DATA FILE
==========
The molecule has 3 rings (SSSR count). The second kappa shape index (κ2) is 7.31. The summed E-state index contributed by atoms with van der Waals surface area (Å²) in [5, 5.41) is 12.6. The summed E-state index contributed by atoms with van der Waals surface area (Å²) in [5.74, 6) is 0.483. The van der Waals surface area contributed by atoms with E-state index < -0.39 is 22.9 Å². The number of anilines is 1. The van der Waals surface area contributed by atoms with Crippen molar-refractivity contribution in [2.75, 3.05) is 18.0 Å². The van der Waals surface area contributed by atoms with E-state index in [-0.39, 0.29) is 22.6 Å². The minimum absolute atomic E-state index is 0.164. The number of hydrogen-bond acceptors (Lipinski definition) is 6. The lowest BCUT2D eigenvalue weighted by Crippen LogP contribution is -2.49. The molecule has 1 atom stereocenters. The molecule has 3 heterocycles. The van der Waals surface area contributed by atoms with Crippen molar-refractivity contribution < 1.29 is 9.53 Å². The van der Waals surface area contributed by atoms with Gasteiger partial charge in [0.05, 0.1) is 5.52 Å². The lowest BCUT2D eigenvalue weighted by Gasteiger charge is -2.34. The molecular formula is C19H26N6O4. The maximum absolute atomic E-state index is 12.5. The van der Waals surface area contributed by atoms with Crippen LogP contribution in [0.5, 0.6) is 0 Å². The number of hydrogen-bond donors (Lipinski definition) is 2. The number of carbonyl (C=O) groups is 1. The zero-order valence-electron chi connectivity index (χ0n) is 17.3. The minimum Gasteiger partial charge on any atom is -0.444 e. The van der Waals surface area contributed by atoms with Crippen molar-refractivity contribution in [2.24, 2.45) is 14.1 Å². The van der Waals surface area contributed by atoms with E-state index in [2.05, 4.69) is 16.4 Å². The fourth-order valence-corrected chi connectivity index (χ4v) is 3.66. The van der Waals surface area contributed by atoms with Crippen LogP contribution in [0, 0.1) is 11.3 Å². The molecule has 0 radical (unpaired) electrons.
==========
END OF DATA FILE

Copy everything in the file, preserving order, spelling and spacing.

The molecule has 3 rings (SSSR count). The second kappa shape index (κ2) is 7.31. The summed E-state index contributed by atoms with van der Waals surface area (Å²) in [5, 5.41) is 12.6. The summed E-state index contributed by atoms with van der Waals surface area (Å²) in [5.74, 6) is 0.483. The van der Waals surface area contributed by atoms with E-state index < -0.39 is 22.9 Å². The number of anilines is 1. The van der Waals surface area contributed by atoms with Crippen molar-refractivity contribution in [2.75, 3.05) is 18.0 Å². The van der Waals surface area contributed by atoms with E-state index in [-0.39, 0.29) is 22.6 Å². The minimum absolute atomic E-state index is 0.164. The number of hydrogen-bond acceptors (Lipinski definition) is 6. The lowest BCUT2D eigenvalue weighted by Crippen LogP contribution is -2.49. The molecule has 1 atom stereocenters. The molecule has 3 heterocycles. The van der Waals surface area contributed by atoms with Crippen molar-refractivity contribution < 1.29 is 9.53 Å². The van der Waals surface area contributed by atoms with Gasteiger partial charge in [0.05, 0.1) is 5.52 Å². The lowest BCUT2D eigenvalue weighted by Gasteiger charge is -2.34. The molecular formula is C19H26N6O4. The maximum absolute atomic E-state index is 12.5. The van der Waals surface area contributed by atoms with Crippen LogP contribution in [0.5, 0.6) is 0 Å². The number of hydrogen-bond donors (Lipinski definition) is 2. The number of carbonyl (C=O) groups is 1. The zero-order valence-electron chi connectivity index (χ0n) is 17.3. The minimum Gasteiger partial charge on any atom is -0.444 e. The van der Waals surface area contributed by atoms with Crippen molar-refractivity contribution in [2.24, 2.45) is 14.1 Å². The van der Waals surface area contributed by atoms with E-state index in [2.05, 4.69) is 16.4 Å². The fourth-order valence-corrected chi connectivity index (χ4v) is 3.66. The van der Waals surface area contributed by atoms with Crippen LogP contribution in [0, 0.1) is 11.3 Å². The molecule has 0 radical (unpaired) electrons.